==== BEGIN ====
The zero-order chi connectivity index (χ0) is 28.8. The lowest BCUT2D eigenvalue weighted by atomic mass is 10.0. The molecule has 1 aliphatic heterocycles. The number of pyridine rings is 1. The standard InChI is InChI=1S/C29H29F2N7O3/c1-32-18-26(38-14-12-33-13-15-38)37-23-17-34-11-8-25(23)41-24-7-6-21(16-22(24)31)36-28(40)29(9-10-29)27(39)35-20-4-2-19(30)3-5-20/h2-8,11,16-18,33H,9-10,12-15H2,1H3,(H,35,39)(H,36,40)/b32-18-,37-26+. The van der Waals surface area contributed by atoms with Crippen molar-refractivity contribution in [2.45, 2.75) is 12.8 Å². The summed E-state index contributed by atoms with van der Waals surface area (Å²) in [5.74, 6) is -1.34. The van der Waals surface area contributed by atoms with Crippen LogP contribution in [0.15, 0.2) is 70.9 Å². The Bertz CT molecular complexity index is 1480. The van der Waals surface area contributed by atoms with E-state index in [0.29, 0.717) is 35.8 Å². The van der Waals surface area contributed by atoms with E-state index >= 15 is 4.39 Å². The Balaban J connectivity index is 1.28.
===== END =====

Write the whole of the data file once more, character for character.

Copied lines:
The zero-order chi connectivity index (χ0) is 28.8. The lowest BCUT2D eigenvalue weighted by atomic mass is 10.0. The molecule has 1 aliphatic heterocycles. The number of pyridine rings is 1. The standard InChI is InChI=1S/C29H29F2N7O3/c1-32-18-26(38-14-12-33-13-15-38)37-23-17-34-11-8-25(23)41-24-7-6-21(16-22(24)31)36-28(40)29(9-10-29)27(39)35-20-4-2-19(30)3-5-20/h2-8,11,16-18,33H,9-10,12-15H2,1H3,(H,35,39)(H,36,40)/b32-18-,37-26+. The van der Waals surface area contributed by atoms with Crippen molar-refractivity contribution in [2.45, 2.75) is 12.8 Å². The summed E-state index contributed by atoms with van der Waals surface area (Å²) in [5.74, 6) is -1.34. The van der Waals surface area contributed by atoms with Crippen LogP contribution in [0.15, 0.2) is 70.9 Å². The Bertz CT molecular complexity index is 1480. The van der Waals surface area contributed by atoms with E-state index in [0.29, 0.717) is 35.8 Å². The van der Waals surface area contributed by atoms with E-state index >= 15 is 4.39 Å². The Balaban J connectivity index is 1.28.